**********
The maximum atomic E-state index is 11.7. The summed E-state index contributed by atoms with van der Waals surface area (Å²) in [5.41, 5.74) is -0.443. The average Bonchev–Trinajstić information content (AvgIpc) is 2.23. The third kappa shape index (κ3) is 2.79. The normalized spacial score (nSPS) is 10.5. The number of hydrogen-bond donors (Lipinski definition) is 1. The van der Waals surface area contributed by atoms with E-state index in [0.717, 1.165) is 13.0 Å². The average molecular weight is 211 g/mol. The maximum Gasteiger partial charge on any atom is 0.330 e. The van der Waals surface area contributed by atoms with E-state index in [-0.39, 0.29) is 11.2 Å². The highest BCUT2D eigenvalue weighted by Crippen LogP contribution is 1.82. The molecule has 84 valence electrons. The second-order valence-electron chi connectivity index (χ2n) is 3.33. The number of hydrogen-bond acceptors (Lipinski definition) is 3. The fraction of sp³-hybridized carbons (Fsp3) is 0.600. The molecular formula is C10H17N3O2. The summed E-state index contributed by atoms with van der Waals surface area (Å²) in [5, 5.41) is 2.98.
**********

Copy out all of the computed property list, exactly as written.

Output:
The maximum atomic E-state index is 11.7. The summed E-state index contributed by atoms with van der Waals surface area (Å²) in [5.41, 5.74) is -0.443. The average Bonchev–Trinajstić information content (AvgIpc) is 2.23. The third kappa shape index (κ3) is 2.79. The normalized spacial score (nSPS) is 10.5. The number of hydrogen-bond donors (Lipinski definition) is 1. The van der Waals surface area contributed by atoms with E-state index in [0.717, 1.165) is 13.0 Å². The average molecular weight is 211 g/mol. The maximum Gasteiger partial charge on any atom is 0.330 e. The van der Waals surface area contributed by atoms with E-state index in [-0.39, 0.29) is 11.2 Å². The highest BCUT2D eigenvalue weighted by Crippen LogP contribution is 1.82. The molecule has 84 valence electrons. The second-order valence-electron chi connectivity index (χ2n) is 3.33. The number of hydrogen-bond acceptors (Lipinski definition) is 3. The fraction of sp³-hybridized carbons (Fsp3) is 0.600. The molecular formula is C10H17N3O2. The summed E-state index contributed by atoms with van der Waals surface area (Å²) in [5, 5.41) is 2.98.